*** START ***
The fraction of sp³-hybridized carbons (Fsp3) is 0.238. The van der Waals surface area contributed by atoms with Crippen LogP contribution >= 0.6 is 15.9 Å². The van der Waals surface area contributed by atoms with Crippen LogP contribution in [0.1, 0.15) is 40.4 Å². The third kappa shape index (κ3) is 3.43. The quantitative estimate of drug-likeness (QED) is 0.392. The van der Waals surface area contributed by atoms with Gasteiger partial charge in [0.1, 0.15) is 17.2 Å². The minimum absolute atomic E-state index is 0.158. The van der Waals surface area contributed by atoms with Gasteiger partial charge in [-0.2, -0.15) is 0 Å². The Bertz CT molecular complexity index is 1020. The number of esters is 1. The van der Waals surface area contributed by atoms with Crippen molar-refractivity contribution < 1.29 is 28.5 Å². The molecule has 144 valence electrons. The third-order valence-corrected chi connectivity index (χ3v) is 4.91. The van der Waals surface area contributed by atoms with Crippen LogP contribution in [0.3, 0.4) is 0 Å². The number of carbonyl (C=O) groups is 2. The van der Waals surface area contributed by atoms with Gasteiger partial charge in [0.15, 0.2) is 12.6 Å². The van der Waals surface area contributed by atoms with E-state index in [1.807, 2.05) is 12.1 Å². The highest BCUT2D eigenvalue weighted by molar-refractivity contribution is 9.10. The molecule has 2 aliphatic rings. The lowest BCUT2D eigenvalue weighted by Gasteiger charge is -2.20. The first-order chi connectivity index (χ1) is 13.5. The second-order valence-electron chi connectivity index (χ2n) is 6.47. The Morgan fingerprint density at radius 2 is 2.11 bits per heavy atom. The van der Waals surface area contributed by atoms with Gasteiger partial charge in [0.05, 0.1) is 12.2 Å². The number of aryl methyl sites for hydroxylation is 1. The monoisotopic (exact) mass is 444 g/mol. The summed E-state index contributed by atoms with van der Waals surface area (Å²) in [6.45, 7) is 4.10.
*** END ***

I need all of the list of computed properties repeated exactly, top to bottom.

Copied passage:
The fraction of sp³-hybridized carbons (Fsp3) is 0.238. The van der Waals surface area contributed by atoms with Crippen LogP contribution >= 0.6 is 15.9 Å². The van der Waals surface area contributed by atoms with Crippen LogP contribution in [0.1, 0.15) is 40.4 Å². The third kappa shape index (κ3) is 3.43. The quantitative estimate of drug-likeness (QED) is 0.392. The van der Waals surface area contributed by atoms with Gasteiger partial charge in [0.1, 0.15) is 17.2 Å². The minimum absolute atomic E-state index is 0.158. The van der Waals surface area contributed by atoms with Gasteiger partial charge in [-0.2, -0.15) is 0 Å². The Bertz CT molecular complexity index is 1020. The number of esters is 1. The van der Waals surface area contributed by atoms with Crippen molar-refractivity contribution < 1.29 is 28.5 Å². The molecule has 144 valence electrons. The third-order valence-corrected chi connectivity index (χ3v) is 4.91. The van der Waals surface area contributed by atoms with Crippen LogP contribution in [0.3, 0.4) is 0 Å². The number of carbonyl (C=O) groups is 2. The van der Waals surface area contributed by atoms with Gasteiger partial charge in [0.15, 0.2) is 12.6 Å². The van der Waals surface area contributed by atoms with E-state index in [1.807, 2.05) is 12.1 Å². The highest BCUT2D eigenvalue weighted by molar-refractivity contribution is 9.10. The molecule has 2 aliphatic rings. The lowest BCUT2D eigenvalue weighted by Gasteiger charge is -2.20. The first-order chi connectivity index (χ1) is 13.5. The second-order valence-electron chi connectivity index (χ2n) is 6.47. The Morgan fingerprint density at radius 2 is 2.11 bits per heavy atom. The van der Waals surface area contributed by atoms with Gasteiger partial charge in [0.05, 0.1) is 12.2 Å². The number of aryl methyl sites for hydroxylation is 1. The monoisotopic (exact) mass is 444 g/mol. The summed E-state index contributed by atoms with van der Waals surface area (Å²) in [6.45, 7) is 4.10.